Besides eleven film scores, Lecuona’s works consisted of zarzuelas such as Rosa la china (1932), 170-odd piano pieces, Afro-Cuban and Cuban rhythms, 37 orchestral works including suites, five ballets, an opera, six pieces for piano and orchestra, three violin works, a trio, a number of incidental arrangements, and many songs–over 400, which are still very famous. They include Siboney (Canto Siboney), Malagueña and The Breeze And I (Andalucía). In 1934, during a tour in Spain, following a lengthy bout of pneumonia, Lecuona was forced to withdraw from the dance band on the advice of doctors and return to Cuba for health reasons. The group was thereafter known as the Lecuona Cuban Boys, a popular touring group to which Lecuona gave not only the use of his name but other help as well. Though he did not play as a member of the band, he did sometimes play piano solos as the first item on the bill. In 1942, his great hit, Always in my heart (Siempre en mi Corazon) was nominated for an Oscar for Best Song; however, it lost to White Christmas. Lecuona was a master of the symphonic form and conducted the Ernesto Lecuona Symphonic Orchestra, employing soloists including Cuban pianist and composer Carmelina Delfin. The Orchestra performed in the Cuban Liberation Day Concert at Carnegie Hall on October 10, 1943. The concert included the world premiere of Lecuona’s Black Rhapsody. One of his more popular postwar film efforts was for the 1947 movie Carnival in Costa Rica.

Lecuona’s talent for composition has influenced the Latin American world in a way quite similar to George Gershwin in the United States, in his case raising Cuban music to classical status. He wrote in an approachable, often popular style, especially in his songs, and exhibited Latin and Afro-Cuban elements in his music. In some of his later compositions, he wrote in a more serious, somewhat neo-Classical style. He returned to Cuba after living for a long period in New York City, but following the Communist takeover, in 1960, Lecuona, thoroughly unhappy with Castro’s new régime, moved to Tampa and lived with relatives in the home of singer Esperanza Chediak. Lecuona lived his final years in the US. Three years after settling in America, on November 23, 1963, he died at the age of 68 while on a trip in Santa Cruz de Tenerife, in the Canary Islands, as a result of an attack of asthma, a disorder which had persecuted him his entire life. He was interred at Gate of Heaven Cemetery in Hawthorne, NY, but his will instructs that his remains be repatriated once the current régime runs its course. A great deal of Lecuona’s music was first introduced to mass American audiences by Desi Arnaz, a fellow Cuban and Lucille Ball’s spouse.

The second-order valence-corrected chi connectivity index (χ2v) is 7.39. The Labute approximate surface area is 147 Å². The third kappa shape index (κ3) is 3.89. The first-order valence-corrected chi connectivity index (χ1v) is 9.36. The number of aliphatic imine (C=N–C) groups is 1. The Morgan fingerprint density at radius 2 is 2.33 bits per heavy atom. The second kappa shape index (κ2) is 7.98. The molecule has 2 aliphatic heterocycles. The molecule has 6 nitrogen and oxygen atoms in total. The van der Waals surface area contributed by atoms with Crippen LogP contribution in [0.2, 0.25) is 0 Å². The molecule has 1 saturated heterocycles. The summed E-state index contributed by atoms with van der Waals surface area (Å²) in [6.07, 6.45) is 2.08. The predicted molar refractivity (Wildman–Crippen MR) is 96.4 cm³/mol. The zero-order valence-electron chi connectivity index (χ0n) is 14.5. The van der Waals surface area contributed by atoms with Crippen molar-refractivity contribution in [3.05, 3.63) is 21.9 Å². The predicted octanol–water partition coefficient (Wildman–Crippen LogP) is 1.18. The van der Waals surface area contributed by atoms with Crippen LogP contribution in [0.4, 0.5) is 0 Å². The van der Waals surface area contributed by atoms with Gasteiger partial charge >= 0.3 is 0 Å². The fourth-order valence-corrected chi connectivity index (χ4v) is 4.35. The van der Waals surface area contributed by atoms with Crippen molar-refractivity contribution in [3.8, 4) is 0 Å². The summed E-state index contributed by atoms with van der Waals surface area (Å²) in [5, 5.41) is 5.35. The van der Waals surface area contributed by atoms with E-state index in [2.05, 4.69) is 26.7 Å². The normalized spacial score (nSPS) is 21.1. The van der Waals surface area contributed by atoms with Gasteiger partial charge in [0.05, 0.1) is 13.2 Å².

My collection contains the following works by Ernesto Lecuona:

Andalucia, Suite Espagnola (1919): Gitanerias, Andalusia, Malaguena, Cordoba, and Guadalquivir.
Danza Lucumi.
Danzas Afro-Cubanos (Set III, 1930).
In ¾ Time.
Jungle Drums.
La Comparasa (1913).
La Tierra de Venus: Siboney.
Rhapsodias Negra (1943).

—material selected, adapted, and edited from several different sources